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THE WASHINGTON TDIE&, SUNDAY, AUGUST K 1915.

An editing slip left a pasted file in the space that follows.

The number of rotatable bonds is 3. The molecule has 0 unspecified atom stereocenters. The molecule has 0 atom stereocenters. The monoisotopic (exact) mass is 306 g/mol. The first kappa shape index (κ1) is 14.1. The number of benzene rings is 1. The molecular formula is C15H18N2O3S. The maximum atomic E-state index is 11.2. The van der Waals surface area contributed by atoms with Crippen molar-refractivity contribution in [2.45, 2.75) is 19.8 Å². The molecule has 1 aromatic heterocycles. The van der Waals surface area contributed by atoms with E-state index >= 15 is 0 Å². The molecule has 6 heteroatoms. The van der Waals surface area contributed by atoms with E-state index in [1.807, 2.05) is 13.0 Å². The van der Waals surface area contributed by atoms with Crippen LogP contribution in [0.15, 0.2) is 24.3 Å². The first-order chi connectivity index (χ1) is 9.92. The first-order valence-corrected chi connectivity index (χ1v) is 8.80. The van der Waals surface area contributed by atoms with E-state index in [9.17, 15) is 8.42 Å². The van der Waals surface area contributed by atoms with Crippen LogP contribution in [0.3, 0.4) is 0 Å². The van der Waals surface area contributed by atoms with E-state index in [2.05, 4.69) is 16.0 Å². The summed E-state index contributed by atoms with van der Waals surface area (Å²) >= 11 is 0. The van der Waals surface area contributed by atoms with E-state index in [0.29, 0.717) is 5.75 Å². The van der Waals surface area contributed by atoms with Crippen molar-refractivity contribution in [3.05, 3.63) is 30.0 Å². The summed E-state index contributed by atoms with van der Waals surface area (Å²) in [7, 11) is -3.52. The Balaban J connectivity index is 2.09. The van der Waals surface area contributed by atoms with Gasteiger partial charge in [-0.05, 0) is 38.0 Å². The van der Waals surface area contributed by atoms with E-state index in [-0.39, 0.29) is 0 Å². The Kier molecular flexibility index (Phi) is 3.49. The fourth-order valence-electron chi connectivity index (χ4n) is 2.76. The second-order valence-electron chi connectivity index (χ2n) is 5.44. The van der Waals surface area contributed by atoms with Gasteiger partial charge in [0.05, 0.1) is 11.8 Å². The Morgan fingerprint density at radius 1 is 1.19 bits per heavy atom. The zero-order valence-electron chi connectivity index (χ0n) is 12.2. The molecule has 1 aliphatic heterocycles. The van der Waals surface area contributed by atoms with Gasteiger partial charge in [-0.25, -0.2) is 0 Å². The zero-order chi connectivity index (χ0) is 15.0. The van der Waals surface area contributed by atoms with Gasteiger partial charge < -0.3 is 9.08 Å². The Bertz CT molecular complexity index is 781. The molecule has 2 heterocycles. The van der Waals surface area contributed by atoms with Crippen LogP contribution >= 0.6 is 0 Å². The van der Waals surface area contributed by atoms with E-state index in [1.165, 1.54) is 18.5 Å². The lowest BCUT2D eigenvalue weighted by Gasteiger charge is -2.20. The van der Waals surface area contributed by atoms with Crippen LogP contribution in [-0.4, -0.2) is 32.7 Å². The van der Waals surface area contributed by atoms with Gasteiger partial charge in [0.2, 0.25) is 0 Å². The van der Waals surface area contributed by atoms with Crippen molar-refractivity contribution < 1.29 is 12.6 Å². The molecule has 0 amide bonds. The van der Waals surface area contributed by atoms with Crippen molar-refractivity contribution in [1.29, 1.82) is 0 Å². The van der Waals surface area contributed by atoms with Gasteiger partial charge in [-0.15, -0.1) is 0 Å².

GERMANY'S NOTE DN THE FRYE TO REACH CAPIUOMM U. S. Is Expected to Give Little Consideration to the Prize Court Decision. DANGER TO RAIDER ISSUE Kaiser Contends That Eitel Frledrioh Was in Jeopardy From Enemy Ships. The ipotllght of International specu lation has turned tov&rd Berlin, whence comes news that the German govern ment's reply to American representa tions In the William P. Frye case had been handed to Ambassador Oerard. The first section of the reply, It. is be lieved, will not reach Washlnfton be fore Monday, but In the meantime, diplomatic wlanacrcs center their at tention on the probable content of the German reply. Roughly speaking, the main points of the German reply, It Is believed, will be these: Announcement of the prize court decision concerning damages on the hull of the Frye and incidental losses to her owners. The virtual contention that Ger many had a right to sink the Frye, because of danger to the raider which did the sinking. Expression of the German attitude that the prize court decision prac tically closes the Incident. On the other hand, the United States, It believed, will not give special con sideration to the prize court decision. It will also refuse to admit the theory that the Eitel Friedrich, the raider, was forced to sink the Frye, owing to danger from British and French cruisers. This Government, it was said today, doubtless will continue to stand by its Interpretation of the Prussian-American treaty of 1828. that contraband must be "delivered out" of the hold of a neutral vessel, without damage to the ship itself, wherever possible. Furthermore, the State Department officials think, will reject the theory that the decision of the prize court Is binding, contending that a prize court cannot interpret a treaty ruling. Germany, so far, has maintained that stress of circumstances forced the sink ing of the Frye, whereas this Govern ment has contended that the sinking was done at a location where the Eitel Frtedrich was not in danger, and that Slenty of time was available to unload ie vessel. The Frye incident, however. Is a matter of dllplomacy, after all, officials say, and not an Incident which would call for the breaking oft of relations. The German government. It Is be lieved, will draw the teeth of the Ameri can protest by paying damages for de struction to the vessel and that will probably end the matter, as far as the Frye case goes. TOTAL CASUALTIES OF YEAR'S WAR ARE ESTIMATED AT 8,673,805 V Official casualty figures at the present date are impossible to obtain. The following table is com puted from official and semi-official information made public early in July: Prisoners and Casualties, Killed. Wounded. missing. total. France 400,000 700,000 300,000 1,000,000 Great Britain 69,313 197,494 64,188 330,995 Russia 733,000 1,982,000 f770,0'00 3,485,000 Germany (Prussia) 482,000 852,000 233,000 1,567,000 Austria '. 341,000 711,000 183,000 1,235,000 Belgium 47,000 166,000 40,000 247,000 Serbia 64,000 112,000 50,000 226,600 Turkey 45,000 90,000 46,000 181,000 Japan 300 910 "... 1,210 Grand total 2,181,613 4,806,004 1,680,188 8,673,805 An official list issued in Berlin early in June placed the total of Prussian losses at that time at 1,388,000 men. Comparing the number of troops in the Bavarian, Saxon, and Wurttemburg armies with that of Prussia, and estimating their losses proportionately, the total German loss is placed at 2,108,000 men. fNot including the campaign for Warsaw. No statement of Italian losses, official or unofficial, is obtainable. NO PEACE TILL WE 1 SA British Official Declares Has Been Banished Nation's Vocabulary. Word From Workmen Find Coffin. LADOGA, Ind.. Aug. 1. The remains of a coffin containing some fragments of human bones was unearthed here by workmen excavating for a cellar in New Ross. The grave was not near a ceme tery. About flftv years ago a man named Noffslnger disappeared mysteri ously from New Ross and was not jeen nor heard from afterward. Residents of New Boss believe he met with foul Slay and was burled In the woods, which len covered the land where the grave was found. Noted Britons Send Messages on Conflict Give Views of Situation to American People on Anni versary of Declaration of War Upon Rus sians by Germany. ' nnranlvatlAn It Ytmm but more dangerous LONDON, July 31. Leaders of government, political leaders, and diplomats were asked for a "message to America" to be printed August 1 the anniversary of the day a year ago when Germany declared war on Russia. The responses follow: (Copyright, 1915, by the Unllsd Pret. Copyright in Great Britain). By the Rt. Hon. H. H. H. A8QUITH. (Premier of the British cabinet). I have been asked to send a message to the United States of America at the end of the first year of the war. The reasons why we arc fighting are known In America. The world haa Judged, and will Judge not our words, but our actions. The question today Is not of our hopes or our calculations, but of our duties. Or duty which we shall flnll Is to continue to the end In the course which we have chosen and "to do all which may achieve and cherish a Just and lasting peace." By VISCOUNT JAMES BRYCB. (Formerly Ambassador to the United States). In reply to your Question, there Is Just one thing I feel moved to say, be cause it Is well that neutral natlonn should understand why the British peo ple are so completely united In their resolution to prosecute this war with their utmost energy. It Is because they see the German government violating every principle of humanity In making the war a war against Innocent civil ians. This, at shown In the treatment of Belgium, In the dropping of bombs ron country villages, and In the sink ing of the Lusttanla, is a return to the savage methods of past ages that Is nothing less than a challenge to civil ized mankind. Our people feel that In nrhtlntr against it we are fighting not only for Justice, faith of treaties, and the rights of small nations, but for hu manity Itself. By CHRISTABEL PANKHURST, LL. B. (Editor of The Suffragette, weekly organ of the W. S. P. U., now with her mother, Mrs. Emmeline Pank hurst, fighting as hard with tne Brit ish government as she used to fight against it). Americans, you are in danger. The work of Washington and your forbears Is In Jeopardy. World freedom Is at grips with tryanny on the battlefield here In Europe. Your fate as well as ours deDcnds on the issues of this war. That Is hard and tragic fact. Bvery one of you has the same direct and per sonal stake in this war that wc in Europe have. If the Kaiser conquered the European nations he would not tolerate th con tinuance of freedom and independence of South America: he would not long tolerate the continuance of the freedom of the United States. Your turn would come next Even If Germany were only partially victorious In Europe, you would then be In danger, and we would . be powerless to help you. Do not underrate the power to Injure you, of this German nation whose chief trade 1 war: and do not underrate their will to bring you Into subjection. Many of Jthe British did not realize the meaning of the German peril until like a terrific storm It broke over our head. Fortunately ror us wo have gal-1 Innt allies but what would be our nosl- I tlon if we had to fight alone! The Ger-' man peril has from the earliest times been a grim reality; It Is a grim reality today, and by trie help of science and become not less with the passage or time. The cause of personal and national freedom which Is yours and ours will triumph In this war; but only because of the action of those who desire Its triumph. For God" helps those who help themselves, and the Divine will la ac complished through human Instrumen tality. Therefore, Americans, withhold noth ing and leave nothing undone which It needed to contribute) to the victory of liberty and civilization. Your country is one of the greatest strongholds of human freedom. May It be safe forever from capture by the enemy of freedom. By the REV. G. CAMPBELL MOR GAN, D. D. (Leading Congregational minister of Great Britain). The faith that sustains the British empire In this struggle Is that our un shaken cpnfldence In the ultimate vic tory of the principles of Justice and truth, of mercy and compassion. Our unpreparedness for war Is a demonstration of the fact that we had no desire for war. Seeing that it has been forced upon us, by reason of the Ideals to which I have referred, there is no question that the whole empire, hound together by these profound con victions, will put forth the last ounce t.f Its strength In vindication of them. 'Eugenic. Law Hits Cupid. MADISON, Wis., Aug. 1. Under the eugenic marriage law the number of wedding! In Wisconsin decreased from 21.052 in 1513 to 17,245 in 1014, a de crease of 3,807. Tlio following statement was writ ten by the attotney general in tne new British coalition cabinet. And dltcusres the probable duration of the war from tho British point of view. It also outlines the war course In the first year. received their supplies It a. tc-urco of satisfaction to us nnd admiration to our enemies. At the commencement of the war we were not and never did pietcnd to be a mllltarynatlon. An r.pcdltionarv force Of no.OW men and a small territorial army of 2w,W0 hieh for defense against Invasion was all we could boast of! but today Great Britain, teems with military campi, in which millions of men of tho finest material ro belhg trained and equipped to Cope with every emergency. No other nation In tho world ever produced or hoped to produce a voiun- I W1IIJ' V BUV.il UtUU Ul LIUflB. 11a nerois teer 4rmv the splendid And French imple, which herOlSm of oil!" Riiaalnn allies is not only an ex- stimulates us, but It is - - an additional Incentive to our national honor to carry on to an end the obliga tions we havo undertaken. Artd for the moment we are confront ed with tho lmjK).i.ill)lllty of offenslvo action by our brave Rusiilan allies, and are compelled to vnge a' costly and difficult war against tho Turks In the Dardanelles as well aa against our enemies In Flanders, wo cheerfully re solve to fit ourselves for tho situation which confronts us. We have the right to say to neutrals that our cause Is tust; that the war has been forced upon us, and that We are tnaklm? and are going to make every sacrifice that makes ft nation great to bring our caime to a successful conclu-slbn. By SIR EDWARD CARSON. Mow long will the war last and What wilt be Its result? To such questions an them any British subject can give- but one answer, and that Is that the war will last until the cause of the Atllta hat been brought to a successful Issue and Europe, and the world, have been re lieved from the Ideals Involved In the aggression of Prussian domination. The word peace doea not enter Into our vocabulary at the present time. It is banished from our conversation aa something Immoral and Impossible un der existing circumstances. And yet wc aro tho moat peace-loving people In the world; a nation which throughout thi globe, within iu many dominions, has Inculcated good government and So cial and industrial I'loaress. and the 11 00 exercise, in Its widest tent, of civil and religious liberty. Great Britain hates war, and no na tlop enters more reluctantly upon Its horrible and devastating operations; but, at the aame time, no nation, when It Is drlen to wur by the machina tions of Its foes who desire to filch trom It or from its co-champlon of liberty any portion of their inherited freedom, Is more 1 etched to tee the n.ntter through, at whatever cost, to & successful Itwtie. A year of war has transformed Great Britain. Of our navy I need hardly speak. It has upheld to the fullest ex tent the great traditions which (111 the pages of history in the past; It has driven Its enemies off the seas. It holds vast oceans free for almost the unin terrupted commerce of ncuttal powers, and It hat preserved these highways for Its own supplies of material and food almost without Interruption. I do not minimize the peril Of the submarines, which is In process of be ing dealt with through the careful and zealous watchfulness of our admiralty, but while the submarine has enabled the Germans to commit savage and in human atrocities contrary to the laws of civilization and against the settled rules of Internationa! law, it hat done nothing to affect the vast commerce of our empire. The German submarine attack haa signally failed to hamper our mliltlary operations. Under the protection of our navy, hundreds of thousands of men have been brofTit to the fighting area from the most aistant parts of the em pire. Troopships are crossing dally to France, and not a single ship or a sin gle soldier has been lost In the passage. The manner in which our troops have ilraP 1 jMMMtvataasM 'SaHEM0Gk .', 1 Buy Your Vacation Needs at THE GREAT BIRTHDAY SALE , OF THE TOGGERY SHOPS Cool Flannel and Summer Weight Suits $15.00 and $18.00 Suits $11.50 $20.00 and $22.50 Suits $13.25 $25.00 and $30.00 Suits $14.75 Any straw hat in the house ; values to -t fr $3.50; not job hats, but our regular stock. . p 1 (J) Manhattan Shirts at Regular Sale Prices. All $1 and $1.15 Shirts now 85c $1.50 Shirts now INCLUDING SPORT SHIRTS. All Other Grades Including Silk Shirts Proportionately Reduced. Zl $1.15 UNDERWEAR. $2.00 grades, now $1.45 f 1.00 grades, now 85c Porous Athletic Undershirts 14c 35c Fancy Hosiery 25c $1.00 Neckwear, now 65c 50c and 75c Neckwear, 35c; . 3 for , $1.00 $2.00 Pajarrtas $1.35 $1.50 Pajamas $1.10 $1.00 Pajamas 79c WE ARE OFFERING AN ASSORTMENT OF PALM BEACH SUITS Very Special at $6.15 PSPENDIDLY MADE ALL 8TYLES ALL SIZES. T SPECIAL NOTICE The Underwriters' Fire Insurance Company has notified us that after Sep tember 1. our premium of fire insurance will be increased from 50c a hundred to $1.61 a hundred. This tremendous increase makes it necessary to reduce stock to equalize our insurance cost with other expenses. $ SstiflBMiBiBaHHBHHkLjliBKiL ANNOUNCEMENT The following prices f.o.b. Detroit, effective Aug. 2, 1915: Ford Runabout $390.00 Ford Touring Gar 440.00. Ford Town Gar 640.00 No speedometer included in this year't equipment, otherwise cars fully equipped. Therecan be no assurance given against an advance in these prices at any time. We guarantee, however, that there will be no reduction in these prices prior to Aug. 1, 1916. Profit-Sharing with Retail Buyers On August 1, 1914 we made the announcement that if we could make and sell at retail 300,000 Ford cars between August 1, 1914 and August 1, 1915 we would share profits with the retail pur chasers, to the extent of from $40- to $60 on each car. We have sold over 300,000 Ford cars in the time specified, and profit-sharing checks of $50 each will be distributed as rapidly as possible after August 15, 1915. Retail purchasers who have not yet mailed us their profit-sharing coupons, properly endorsed, should do so without delay. Our plan to profit-share with retail purchasers of Ford cars during 1914-15 has been most successful. We thoroughly believe in it, but,, realizing the uncertainty of conditions generally makes it advisable to defer any announcement of future profit-sharing until a later date. We are, however, confident of our inability to reduce costs for several months, and therefore can offer no profit-sharing for cars delivered during August, September and October, 1915. 14 .25 To Order TAKE YOUR PICK OF Any Suiting in the House Values Up to $40.00 at One Price All Spring Suitings All Overcoatings All Summer Suitings All Fall Suitings All Winter Suitings POSITIVELY LAST WEEK! k for another month would mean m- $14.25 The prices of yarn and the prices of dyestuffs soaring to the sky, the holding of every yard of worsteds and woolens in my stock for another month would mean in creasing its value ten to twenty-five per cent. If you have in mind a suit of clothes for Summer or Fall, come in, pick out one or two ends, let us make them up at a price of Woolens will be higher, canvases, linings and trimmings are starting to soar, labor must necessarily increase, and we can assure the man who orders a suit tomorrow, even though he does not take it for two months, the lowest prices that he may liveto see, values considered. The greatest July business in the history of Stein Tailoring stores at a time when everybody is yelling, proves that Stem Tailoring values are all that we have said they were. Globe Unfinished wor sted, black Serge, United States Worsted Co.'s serge, blue, and hundreds of ends of suitings, sold as high as $40.00, Suit to order Every garment made under the personal supervision of Mr. Slein. This is a guarantee of correct ness in style and faultless workmanship. Only the most expert Union Tailors employed here. S14 A&50 QP I i Trousers To Order Made From the Ends of Bolts of the 0Q TC Finest Suiting, $6, $7 and $8 Values . f U Our Mr. E. F. Mudd, a designer of national reputation, will cut all gar ments in the latest 1915 styles. Every Suit Guaranteed to Satisfy or ftloney Back M. stein & CO. Quality Tailors Cor. 8th & F Sis. DETROIT &